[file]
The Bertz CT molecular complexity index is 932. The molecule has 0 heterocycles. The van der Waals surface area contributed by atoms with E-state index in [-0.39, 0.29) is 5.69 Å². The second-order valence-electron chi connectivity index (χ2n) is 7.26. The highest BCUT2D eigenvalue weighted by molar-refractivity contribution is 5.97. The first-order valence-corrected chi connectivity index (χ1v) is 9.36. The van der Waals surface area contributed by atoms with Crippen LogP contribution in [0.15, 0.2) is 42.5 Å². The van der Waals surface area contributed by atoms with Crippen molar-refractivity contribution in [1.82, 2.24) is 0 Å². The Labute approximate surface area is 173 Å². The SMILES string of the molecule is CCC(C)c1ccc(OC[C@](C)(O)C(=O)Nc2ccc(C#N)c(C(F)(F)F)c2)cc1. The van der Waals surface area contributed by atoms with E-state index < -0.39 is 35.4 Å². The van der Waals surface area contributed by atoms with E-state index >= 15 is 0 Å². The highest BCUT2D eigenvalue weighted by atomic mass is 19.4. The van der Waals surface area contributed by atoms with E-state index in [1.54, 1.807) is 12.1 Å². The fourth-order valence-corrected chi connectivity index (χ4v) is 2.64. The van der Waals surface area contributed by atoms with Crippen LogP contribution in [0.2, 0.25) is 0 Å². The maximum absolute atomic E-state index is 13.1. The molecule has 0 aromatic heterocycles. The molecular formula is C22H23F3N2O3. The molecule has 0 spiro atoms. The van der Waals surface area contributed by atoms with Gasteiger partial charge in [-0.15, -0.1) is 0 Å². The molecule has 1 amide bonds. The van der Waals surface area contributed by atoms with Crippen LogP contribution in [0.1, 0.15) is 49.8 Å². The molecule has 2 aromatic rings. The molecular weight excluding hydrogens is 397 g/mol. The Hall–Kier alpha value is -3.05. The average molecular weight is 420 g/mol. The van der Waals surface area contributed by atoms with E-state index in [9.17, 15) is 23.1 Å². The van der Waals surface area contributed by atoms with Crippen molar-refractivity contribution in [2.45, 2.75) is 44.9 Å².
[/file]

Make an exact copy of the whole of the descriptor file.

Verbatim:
The Bertz CT molecular complexity index is 932. The molecule has 0 heterocycles. The van der Waals surface area contributed by atoms with E-state index in [-0.39, 0.29) is 5.69 Å². The second-order valence-electron chi connectivity index (χ2n) is 7.26. The highest BCUT2D eigenvalue weighted by molar-refractivity contribution is 5.97. The first-order valence-corrected chi connectivity index (χ1v) is 9.36. The van der Waals surface area contributed by atoms with Crippen LogP contribution in [0.15, 0.2) is 42.5 Å². The van der Waals surface area contributed by atoms with Crippen molar-refractivity contribution in [1.82, 2.24) is 0 Å². The Labute approximate surface area is 173 Å². The SMILES string of the molecule is CCC(C)c1ccc(OC[C@](C)(O)C(=O)Nc2ccc(C#N)c(C(F)(F)F)c2)cc1. The van der Waals surface area contributed by atoms with E-state index < -0.39 is 35.4 Å². The van der Waals surface area contributed by atoms with E-state index >= 15 is 0 Å². The highest BCUT2D eigenvalue weighted by atomic mass is 19.4. The van der Waals surface area contributed by atoms with E-state index in [1.54, 1.807) is 12.1 Å². The fourth-order valence-corrected chi connectivity index (χ4v) is 2.64. The van der Waals surface area contributed by atoms with Crippen LogP contribution in [0.2, 0.25) is 0 Å². The maximum absolute atomic E-state index is 13.1. The molecule has 0 aromatic heterocycles. The molecular formula is C22H23F3N2O3. The molecule has 0 spiro atoms. The van der Waals surface area contributed by atoms with Gasteiger partial charge in [-0.15, -0.1) is 0 Å². The molecule has 1 amide bonds. The van der Waals surface area contributed by atoms with Crippen LogP contribution in [0.1, 0.15) is 49.8 Å². The molecule has 2 aromatic rings. The molecular weight excluding hydrogens is 397 g/mol. The Hall–Kier alpha value is -3.05. The average molecular weight is 420 g/mol. The van der Waals surface area contributed by atoms with E-state index in [9.17, 15) is 23.1 Å². The van der Waals surface area contributed by atoms with Crippen molar-refractivity contribution in [2.45, 2.75) is 44.9 Å².